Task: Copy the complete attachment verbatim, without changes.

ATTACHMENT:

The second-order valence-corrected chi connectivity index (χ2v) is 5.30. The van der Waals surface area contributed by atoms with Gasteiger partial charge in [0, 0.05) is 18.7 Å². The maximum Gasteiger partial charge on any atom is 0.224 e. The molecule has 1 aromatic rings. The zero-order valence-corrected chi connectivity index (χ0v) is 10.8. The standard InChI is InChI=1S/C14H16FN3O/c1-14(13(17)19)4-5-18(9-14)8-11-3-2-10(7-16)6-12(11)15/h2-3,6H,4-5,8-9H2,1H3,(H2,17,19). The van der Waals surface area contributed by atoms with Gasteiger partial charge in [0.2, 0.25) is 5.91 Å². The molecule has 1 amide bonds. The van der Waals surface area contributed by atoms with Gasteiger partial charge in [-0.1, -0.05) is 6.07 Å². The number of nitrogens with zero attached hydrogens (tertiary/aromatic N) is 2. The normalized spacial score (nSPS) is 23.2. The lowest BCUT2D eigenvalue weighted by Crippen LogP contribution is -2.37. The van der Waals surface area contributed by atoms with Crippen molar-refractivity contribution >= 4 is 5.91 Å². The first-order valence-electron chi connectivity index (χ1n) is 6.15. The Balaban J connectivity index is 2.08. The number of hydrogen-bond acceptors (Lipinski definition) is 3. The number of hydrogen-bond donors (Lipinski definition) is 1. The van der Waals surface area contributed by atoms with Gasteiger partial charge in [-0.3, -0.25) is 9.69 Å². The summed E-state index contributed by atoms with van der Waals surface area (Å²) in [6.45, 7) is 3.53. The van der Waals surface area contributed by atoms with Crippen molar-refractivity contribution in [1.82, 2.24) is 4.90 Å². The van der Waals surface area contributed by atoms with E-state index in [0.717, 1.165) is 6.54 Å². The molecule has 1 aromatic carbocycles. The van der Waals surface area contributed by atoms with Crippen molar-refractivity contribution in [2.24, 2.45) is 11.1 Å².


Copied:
The second-order valence-corrected chi connectivity index (χ2v) is 5.30. The van der Waals surface area contributed by atoms with Gasteiger partial charge in [0, 0.05) is 18.7 Å². The maximum Gasteiger partial charge on any atom is 0.224 e. The molecule has 1 aromatic rings. The zero-order valence-corrected chi connectivity index (χ0v) is 10.8. The standard InChI is InChI=1S/C14H16FN3O/c1-14(13(17)19)4-5-18(9-14)8-11-3-2-10(7-16)6-12(11)15/h2-3,6H,4-5,8-9H2,1H3,(H2,17,19). The van der Waals surface area contributed by atoms with Gasteiger partial charge in [0.2, 0.25) is 5.91 Å². The molecule has 1 amide bonds. The van der Waals surface area contributed by atoms with Gasteiger partial charge in [-0.1, -0.05) is 6.07 Å². The number of nitrogens with zero attached hydrogens (tertiary/aromatic N) is 2. The normalized spacial score (nSPS) is 23.2. The lowest BCUT2D eigenvalue weighted by Crippen LogP contribution is -2.37. The van der Waals surface area contributed by atoms with Crippen molar-refractivity contribution >= 4 is 5.91 Å². The first-order valence-electron chi connectivity index (χ1n) is 6.15. The Balaban J connectivity index is 2.08. The number of hydrogen-bond acceptors (Lipinski definition) is 3. The number of hydrogen-bond donors (Lipinski definition) is 1. The van der Waals surface area contributed by atoms with Gasteiger partial charge in [-0.3, -0.25) is 9.69 Å². The summed E-state index contributed by atoms with van der Waals surface area (Å²) in [6.45, 7) is 3.53. The van der Waals surface area contributed by atoms with Crippen molar-refractivity contribution in [1.82, 2.24) is 4.90 Å². The van der Waals surface area contributed by atoms with E-state index in [0.717, 1.165) is 6.54 Å². The molecule has 1 aromatic carbocycles. The van der Waals surface area contributed by atoms with Crippen molar-refractivity contribution in [2.24, 2.45) is 11.1 Å².